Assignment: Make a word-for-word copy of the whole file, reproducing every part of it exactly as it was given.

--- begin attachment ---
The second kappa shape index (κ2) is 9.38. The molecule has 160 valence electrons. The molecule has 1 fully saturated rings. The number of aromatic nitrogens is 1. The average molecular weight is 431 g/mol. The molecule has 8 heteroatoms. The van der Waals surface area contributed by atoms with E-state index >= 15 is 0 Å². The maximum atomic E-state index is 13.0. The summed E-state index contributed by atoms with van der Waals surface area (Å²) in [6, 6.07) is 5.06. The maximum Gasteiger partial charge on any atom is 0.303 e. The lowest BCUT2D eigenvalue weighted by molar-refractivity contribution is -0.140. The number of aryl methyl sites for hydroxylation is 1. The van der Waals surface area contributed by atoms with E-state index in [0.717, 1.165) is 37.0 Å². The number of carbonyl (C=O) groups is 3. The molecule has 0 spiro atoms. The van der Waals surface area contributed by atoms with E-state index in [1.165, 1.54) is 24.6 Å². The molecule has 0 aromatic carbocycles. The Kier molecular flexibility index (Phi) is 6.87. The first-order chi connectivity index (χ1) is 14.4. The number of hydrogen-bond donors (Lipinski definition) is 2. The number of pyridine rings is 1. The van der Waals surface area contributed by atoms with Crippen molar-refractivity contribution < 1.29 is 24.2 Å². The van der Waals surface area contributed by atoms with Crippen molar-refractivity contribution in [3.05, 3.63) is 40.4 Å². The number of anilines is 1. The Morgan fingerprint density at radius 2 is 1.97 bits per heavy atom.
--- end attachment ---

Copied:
The second kappa shape index (κ2) is 9.38. The molecule has 160 valence electrons. The molecule has 1 fully saturated rings. The number of aromatic nitrogens is 1. The average molecular weight is 431 g/mol. The molecule has 8 heteroatoms. The van der Waals surface area contributed by atoms with E-state index >= 15 is 0 Å². The maximum atomic E-state index is 13.0. The summed E-state index contributed by atoms with van der Waals surface area (Å²) in [6, 6.07) is 5.06. The maximum Gasteiger partial charge on any atom is 0.303 e. The lowest BCUT2D eigenvalue weighted by molar-refractivity contribution is -0.140. The number of aryl methyl sites for hydroxylation is 1. The van der Waals surface area contributed by atoms with E-state index in [0.717, 1.165) is 37.0 Å². The number of carbonyl (C=O) groups is 3. The molecule has 0 spiro atoms. The van der Waals surface area contributed by atoms with E-state index in [1.165, 1.54) is 24.6 Å². The molecule has 0 aromatic carbocycles. The Kier molecular flexibility index (Phi) is 6.87. The first-order chi connectivity index (χ1) is 14.4. The number of hydrogen-bond donors (Lipinski definition) is 2. The number of pyridine rings is 1. The van der Waals surface area contributed by atoms with Crippen molar-refractivity contribution < 1.29 is 24.2 Å². The van der Waals surface area contributed by atoms with Crippen molar-refractivity contribution in [3.05, 3.63) is 40.4 Å². The number of anilines is 1. The Morgan fingerprint density at radius 2 is 1.97 bits per heavy atom.